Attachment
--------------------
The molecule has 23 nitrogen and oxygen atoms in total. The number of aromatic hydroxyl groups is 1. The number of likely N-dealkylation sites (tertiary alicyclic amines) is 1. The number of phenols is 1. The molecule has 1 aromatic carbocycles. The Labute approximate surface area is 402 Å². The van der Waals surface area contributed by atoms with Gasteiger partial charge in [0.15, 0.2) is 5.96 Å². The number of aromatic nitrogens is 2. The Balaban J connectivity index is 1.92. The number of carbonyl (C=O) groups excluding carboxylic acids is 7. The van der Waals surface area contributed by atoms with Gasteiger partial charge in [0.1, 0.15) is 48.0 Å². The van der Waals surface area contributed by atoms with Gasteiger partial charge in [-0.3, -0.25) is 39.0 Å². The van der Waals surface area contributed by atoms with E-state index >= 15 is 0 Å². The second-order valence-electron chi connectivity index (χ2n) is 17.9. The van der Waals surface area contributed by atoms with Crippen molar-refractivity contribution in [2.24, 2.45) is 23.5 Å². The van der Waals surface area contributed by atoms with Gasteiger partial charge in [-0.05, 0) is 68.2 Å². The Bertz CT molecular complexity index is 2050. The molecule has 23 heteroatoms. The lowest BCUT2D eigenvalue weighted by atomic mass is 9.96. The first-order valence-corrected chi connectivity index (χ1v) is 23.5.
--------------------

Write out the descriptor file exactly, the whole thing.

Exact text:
The molecule has 23 nitrogen and oxygen atoms in total. The number of aromatic hydroxyl groups is 1. The number of likely N-dealkylation sites (tertiary alicyclic amines) is 1. The number of phenols is 1. The molecule has 1 aromatic carbocycles. The Labute approximate surface area is 402 Å². The van der Waals surface area contributed by atoms with Gasteiger partial charge in [0.15, 0.2) is 5.96 Å². The number of aromatic nitrogens is 2. The Balaban J connectivity index is 1.92. The number of carbonyl (C=O) groups excluding carboxylic acids is 7. The van der Waals surface area contributed by atoms with Gasteiger partial charge in [0.1, 0.15) is 48.0 Å². The van der Waals surface area contributed by atoms with Gasteiger partial charge in [-0.3, -0.25) is 39.0 Å². The van der Waals surface area contributed by atoms with E-state index >= 15 is 0 Å². The second-order valence-electron chi connectivity index (χ2n) is 17.9. The van der Waals surface area contributed by atoms with Crippen molar-refractivity contribution in [2.24, 2.45) is 23.5 Å². The van der Waals surface area contributed by atoms with Gasteiger partial charge in [-0.05, 0) is 68.2 Å². The Bertz CT molecular complexity index is 2050. The molecule has 23 heteroatoms. The lowest BCUT2D eigenvalue weighted by atomic mass is 9.96. The first-order valence-corrected chi connectivity index (χ1v) is 23.5.